Closing thoughts

A few thought to close off:

1) I know that I keep taling about a “Western Tradition”, but there of course is no “Western Tradition” when the starting point is the Philosophia Perennis. When and where this primordial philosophy was given to mankind doesn’t really matter. A fact is that it has found its way to every culture of every time and of every place. In a distant past, it undoubtely landed on Northern European shores, being guarded by Celtic and Teutonic initiates and from then on, safeguarded until our own day and time, at least, that is what I suggest and hope;

2) I am of the humble opinion that both Guénon and Farwerck give a bit too much credit to Freemasonry. I am not a Mason myself (nor initiate in any other order), so I have no experience in what it really is, but I have read and seen and discussed my share leading only to my objection that “regular” and “irregular” do not necessarily mean that there is an ‘unbroken link’. What is regular or not has changed a few times in history due to inner quarrels. Moreover, what is ‘regular’ in one country may not be regarded ‘regular’ in the next. Just read my wrtings on Freemasonry to get an idea. My only point is, that I am not sure that ‘regular’ Freemasonry goes back to where it claims to go back to and also not that it is only in Freemasonry that the link has been kept unbroken. For example, a ‘regularly’ initiated Mason can start his own group and initiate people. Are they not ‘really initiated’ because it was no longer in a Masonic temple that they were initiated? Could not (either or not further away in the past, maybe even before there was Freemasonry) someone ‘started his/her own line’ not as open and in the public as Freemasonry? In short, I find the arguments of ‘exclusiving’ Freemasonry and the Compagnonnage as Western esoteric currents not entirely pursuasive;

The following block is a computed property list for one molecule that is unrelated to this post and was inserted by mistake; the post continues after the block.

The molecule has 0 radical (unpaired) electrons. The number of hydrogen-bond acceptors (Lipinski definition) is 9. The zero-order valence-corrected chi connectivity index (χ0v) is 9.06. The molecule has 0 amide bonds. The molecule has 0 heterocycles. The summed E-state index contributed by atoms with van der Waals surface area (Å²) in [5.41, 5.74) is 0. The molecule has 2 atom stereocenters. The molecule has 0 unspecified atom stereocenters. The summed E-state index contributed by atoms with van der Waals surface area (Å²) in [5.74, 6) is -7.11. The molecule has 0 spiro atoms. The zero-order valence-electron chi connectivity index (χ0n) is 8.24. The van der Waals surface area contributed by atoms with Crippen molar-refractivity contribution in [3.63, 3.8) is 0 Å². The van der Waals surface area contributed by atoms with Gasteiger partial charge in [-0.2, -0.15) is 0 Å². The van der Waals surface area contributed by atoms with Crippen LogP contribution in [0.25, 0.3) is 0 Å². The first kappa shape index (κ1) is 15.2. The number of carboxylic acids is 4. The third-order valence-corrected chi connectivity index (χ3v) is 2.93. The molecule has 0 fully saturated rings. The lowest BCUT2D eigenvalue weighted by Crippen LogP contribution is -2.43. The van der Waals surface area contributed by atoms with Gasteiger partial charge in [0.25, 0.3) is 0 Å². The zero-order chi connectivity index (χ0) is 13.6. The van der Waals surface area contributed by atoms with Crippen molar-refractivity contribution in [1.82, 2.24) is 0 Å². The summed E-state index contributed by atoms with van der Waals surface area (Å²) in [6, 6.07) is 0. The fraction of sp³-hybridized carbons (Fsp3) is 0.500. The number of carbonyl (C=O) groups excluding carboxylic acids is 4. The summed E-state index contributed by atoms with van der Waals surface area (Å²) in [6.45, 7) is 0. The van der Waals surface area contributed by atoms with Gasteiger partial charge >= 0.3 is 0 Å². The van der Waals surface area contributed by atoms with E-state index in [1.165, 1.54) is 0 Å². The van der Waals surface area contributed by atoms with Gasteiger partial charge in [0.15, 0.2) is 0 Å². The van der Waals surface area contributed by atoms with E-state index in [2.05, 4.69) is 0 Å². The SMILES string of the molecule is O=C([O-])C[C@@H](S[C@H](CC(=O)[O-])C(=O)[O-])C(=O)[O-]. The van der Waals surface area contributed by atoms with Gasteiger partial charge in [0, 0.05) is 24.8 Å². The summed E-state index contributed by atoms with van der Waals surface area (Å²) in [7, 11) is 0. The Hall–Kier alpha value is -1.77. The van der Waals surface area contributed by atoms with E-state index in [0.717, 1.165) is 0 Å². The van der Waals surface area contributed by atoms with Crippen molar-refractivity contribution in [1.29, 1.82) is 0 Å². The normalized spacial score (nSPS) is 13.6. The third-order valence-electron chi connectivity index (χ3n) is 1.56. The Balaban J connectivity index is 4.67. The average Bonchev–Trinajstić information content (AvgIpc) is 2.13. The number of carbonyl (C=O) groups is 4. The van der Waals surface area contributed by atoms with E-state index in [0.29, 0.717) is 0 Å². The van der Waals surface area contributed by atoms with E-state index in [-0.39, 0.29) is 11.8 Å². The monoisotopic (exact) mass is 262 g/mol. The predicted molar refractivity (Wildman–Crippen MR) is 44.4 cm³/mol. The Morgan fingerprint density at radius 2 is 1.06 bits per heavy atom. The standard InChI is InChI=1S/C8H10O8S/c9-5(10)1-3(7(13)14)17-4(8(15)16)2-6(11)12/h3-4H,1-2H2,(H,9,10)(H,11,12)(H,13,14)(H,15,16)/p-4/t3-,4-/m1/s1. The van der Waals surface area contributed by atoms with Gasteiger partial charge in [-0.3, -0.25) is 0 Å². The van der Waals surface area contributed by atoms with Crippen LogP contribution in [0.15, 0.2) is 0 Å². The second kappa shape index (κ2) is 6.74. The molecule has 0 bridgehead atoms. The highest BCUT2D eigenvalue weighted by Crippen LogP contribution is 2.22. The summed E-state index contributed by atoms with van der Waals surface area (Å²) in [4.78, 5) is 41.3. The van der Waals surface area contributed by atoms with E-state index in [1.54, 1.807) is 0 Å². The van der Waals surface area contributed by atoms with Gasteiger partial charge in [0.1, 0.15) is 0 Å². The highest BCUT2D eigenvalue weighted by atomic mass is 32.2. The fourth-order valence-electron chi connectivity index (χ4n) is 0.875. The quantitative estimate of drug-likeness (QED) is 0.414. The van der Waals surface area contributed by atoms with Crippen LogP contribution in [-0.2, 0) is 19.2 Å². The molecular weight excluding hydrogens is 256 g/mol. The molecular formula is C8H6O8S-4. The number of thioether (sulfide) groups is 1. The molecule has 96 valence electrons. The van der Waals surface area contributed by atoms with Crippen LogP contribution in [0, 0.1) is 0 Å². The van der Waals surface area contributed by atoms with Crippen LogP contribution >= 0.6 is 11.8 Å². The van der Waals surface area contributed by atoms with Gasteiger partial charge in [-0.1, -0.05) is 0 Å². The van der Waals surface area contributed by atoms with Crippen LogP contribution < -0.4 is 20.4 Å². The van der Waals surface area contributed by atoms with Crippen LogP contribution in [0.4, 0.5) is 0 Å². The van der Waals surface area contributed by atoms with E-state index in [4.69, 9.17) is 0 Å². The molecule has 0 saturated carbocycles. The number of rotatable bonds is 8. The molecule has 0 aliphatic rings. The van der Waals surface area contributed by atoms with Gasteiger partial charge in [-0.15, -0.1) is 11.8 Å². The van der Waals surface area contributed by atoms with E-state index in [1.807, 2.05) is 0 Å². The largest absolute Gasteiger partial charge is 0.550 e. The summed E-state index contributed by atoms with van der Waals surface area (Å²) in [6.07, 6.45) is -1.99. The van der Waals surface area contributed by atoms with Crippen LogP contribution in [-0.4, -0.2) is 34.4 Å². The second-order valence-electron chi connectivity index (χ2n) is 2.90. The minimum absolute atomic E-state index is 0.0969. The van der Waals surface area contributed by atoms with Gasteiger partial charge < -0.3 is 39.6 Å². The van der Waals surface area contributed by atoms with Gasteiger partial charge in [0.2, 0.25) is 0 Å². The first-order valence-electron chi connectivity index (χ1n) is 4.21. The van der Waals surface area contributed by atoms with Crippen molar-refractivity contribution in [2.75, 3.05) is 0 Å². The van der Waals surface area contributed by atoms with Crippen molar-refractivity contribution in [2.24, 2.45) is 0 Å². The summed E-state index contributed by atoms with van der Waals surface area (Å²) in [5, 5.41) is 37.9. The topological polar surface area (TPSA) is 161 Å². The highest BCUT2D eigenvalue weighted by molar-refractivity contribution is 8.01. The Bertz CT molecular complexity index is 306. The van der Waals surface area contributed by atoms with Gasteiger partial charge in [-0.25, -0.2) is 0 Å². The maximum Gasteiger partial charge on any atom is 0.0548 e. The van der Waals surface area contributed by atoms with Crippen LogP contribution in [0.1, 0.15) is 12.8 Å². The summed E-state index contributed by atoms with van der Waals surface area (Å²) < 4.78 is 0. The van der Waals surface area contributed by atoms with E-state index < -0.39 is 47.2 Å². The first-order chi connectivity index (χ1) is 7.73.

3) Even if -as Guénon says- Christianity be our only possible saviour, is there any objection to hook into the unbroken link and bring it back to a pre-Christian faith? If an initiate from the Christian corner continued on the Asatru path, would this mean a break in the link?

4) All above may be just wishfull thinking. Everybody will have to walk the right path for him-/herself. Do we have to concider if we take membership of a ‘regular’ esoteric group, do we have to be member of an esoteric group in the first place, or do we just have to do what feels best without having to mind too much if initiation is a possibility in this life? Things come as they come and should come, fingerpoints can be helpfull, but don’t get carried away with what anyone says or writes (especially not me!), even if you agree with him/her on everything. Nobody holds the absolute Thruth but should you run into it, good for you!
-15/5/06-

3 comments

  1. Your post touching on how pagan practices and Christianity merged in the past (resulting in current traditions) is intriguing. I wasn’t very informed about this blend of paganism and Christianity until I had internet access and could research to my heart’s content.

  2. Western Tradition…I think the age old, timeless link is Farming, and with that, Hunting and Gathering. Farmers from thousands of years ago could go to a working farm today, in Europe or America, and feel right at home. Okay, okay the huge tractors would scare them, but you know what I mean. A farmer feels grateful when the crops get harvested before bad weather sets in, and when a calf is born healthy. These are traditions, and of course, connected to the seasons of the year. My father would always mark the seasons by watching the movement of the sun on the western horizon. He would sometimes wake us up in the middle of the night, in summer, to see the Northern Lights. He used to always say: I go to the Round Church, so the devil can’t get me in the corner. And his family was from Holland. I grew up surrounded by Nature, beautiful Nature, in Michigan USA.

    1. Loo, it’s a whole different kind of Tradition that I’m talking about, Tradition with a capital T. Read my articles about Traditionalism to get the idea.

Leave a Reply

Your email address will not be published. Required fields are marked *

÷ 5 = 2